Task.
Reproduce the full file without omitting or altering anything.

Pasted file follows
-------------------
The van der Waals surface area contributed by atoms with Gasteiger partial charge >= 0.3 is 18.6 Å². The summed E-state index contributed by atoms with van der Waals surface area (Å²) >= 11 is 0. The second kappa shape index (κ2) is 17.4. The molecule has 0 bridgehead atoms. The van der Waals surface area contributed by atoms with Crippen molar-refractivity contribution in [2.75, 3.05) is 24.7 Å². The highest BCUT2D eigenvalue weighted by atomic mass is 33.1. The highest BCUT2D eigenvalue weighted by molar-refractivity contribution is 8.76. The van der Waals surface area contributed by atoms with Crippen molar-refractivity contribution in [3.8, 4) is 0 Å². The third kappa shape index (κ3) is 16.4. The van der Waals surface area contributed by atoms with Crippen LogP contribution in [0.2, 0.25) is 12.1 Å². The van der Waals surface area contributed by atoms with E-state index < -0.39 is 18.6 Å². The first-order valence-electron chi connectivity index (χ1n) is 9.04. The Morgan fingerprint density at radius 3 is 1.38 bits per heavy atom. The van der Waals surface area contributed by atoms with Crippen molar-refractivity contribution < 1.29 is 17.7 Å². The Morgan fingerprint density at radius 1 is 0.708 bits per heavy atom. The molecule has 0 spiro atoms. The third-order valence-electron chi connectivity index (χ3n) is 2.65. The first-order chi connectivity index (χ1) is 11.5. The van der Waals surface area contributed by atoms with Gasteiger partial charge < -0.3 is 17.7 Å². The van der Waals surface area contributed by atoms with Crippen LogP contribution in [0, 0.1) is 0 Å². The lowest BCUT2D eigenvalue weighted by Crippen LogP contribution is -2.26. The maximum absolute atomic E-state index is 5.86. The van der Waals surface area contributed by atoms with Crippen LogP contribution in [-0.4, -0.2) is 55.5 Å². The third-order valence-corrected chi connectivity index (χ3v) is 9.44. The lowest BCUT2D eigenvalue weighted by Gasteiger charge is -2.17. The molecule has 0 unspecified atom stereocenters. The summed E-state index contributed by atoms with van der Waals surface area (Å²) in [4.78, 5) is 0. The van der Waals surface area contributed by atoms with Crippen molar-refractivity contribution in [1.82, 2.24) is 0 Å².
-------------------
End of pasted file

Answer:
The van der Waals surface area contributed by atoms with Gasteiger partial charge >= 0.3 is 18.6 Å². The summed E-state index contributed by atoms with van der Waals surface area (Å²) >= 11 is 0. The second kappa shape index (κ2) is 17.4. The molecule has 0 bridgehead atoms. The van der Waals surface area contributed by atoms with Crippen molar-refractivity contribution in [2.75, 3.05) is 24.7 Å². The highest BCUT2D eigenvalue weighted by atomic mass is 33.1. The highest BCUT2D eigenvalue weighted by molar-refractivity contribution is 8.76. The van der Waals surface area contributed by atoms with Crippen molar-refractivity contribution in [3.8, 4) is 0 Å². The third kappa shape index (κ3) is 16.4. The van der Waals surface area contributed by atoms with Crippen LogP contribution in [0.2, 0.25) is 12.1 Å². The van der Waals surface area contributed by atoms with E-state index < -0.39 is 18.6 Å². The first-order valence-electron chi connectivity index (χ1n) is 9.04. The Morgan fingerprint density at radius 3 is 1.38 bits per heavy atom. The van der Waals surface area contributed by atoms with Crippen molar-refractivity contribution < 1.29 is 17.7 Å². The Morgan fingerprint density at radius 1 is 0.708 bits per heavy atom. The molecule has 0 spiro atoms. The third-order valence-electron chi connectivity index (χ3n) is 2.65. The first-order chi connectivity index (χ1) is 11.5. The van der Waals surface area contributed by atoms with Gasteiger partial charge < -0.3 is 17.7 Å². The van der Waals surface area contributed by atoms with Crippen LogP contribution in [0, 0.1) is 0 Å². The lowest BCUT2D eigenvalue weighted by Crippen LogP contribution is -2.26. The maximum absolute atomic E-state index is 5.86. The van der Waals surface area contributed by atoms with Crippen LogP contribution in [-0.4, -0.2) is 55.5 Å². The third-order valence-corrected chi connectivity index (χ3v) is 9.44. The lowest BCUT2D eigenvalue weighted by Gasteiger charge is -2.17. The molecule has 0 unspecified atom stereocenters. The summed E-state index contributed by atoms with van der Waals surface area (Å²) in [4.78, 5) is 0. The van der Waals surface area contributed by atoms with Crippen molar-refractivity contribution in [1.82, 2.24) is 0 Å².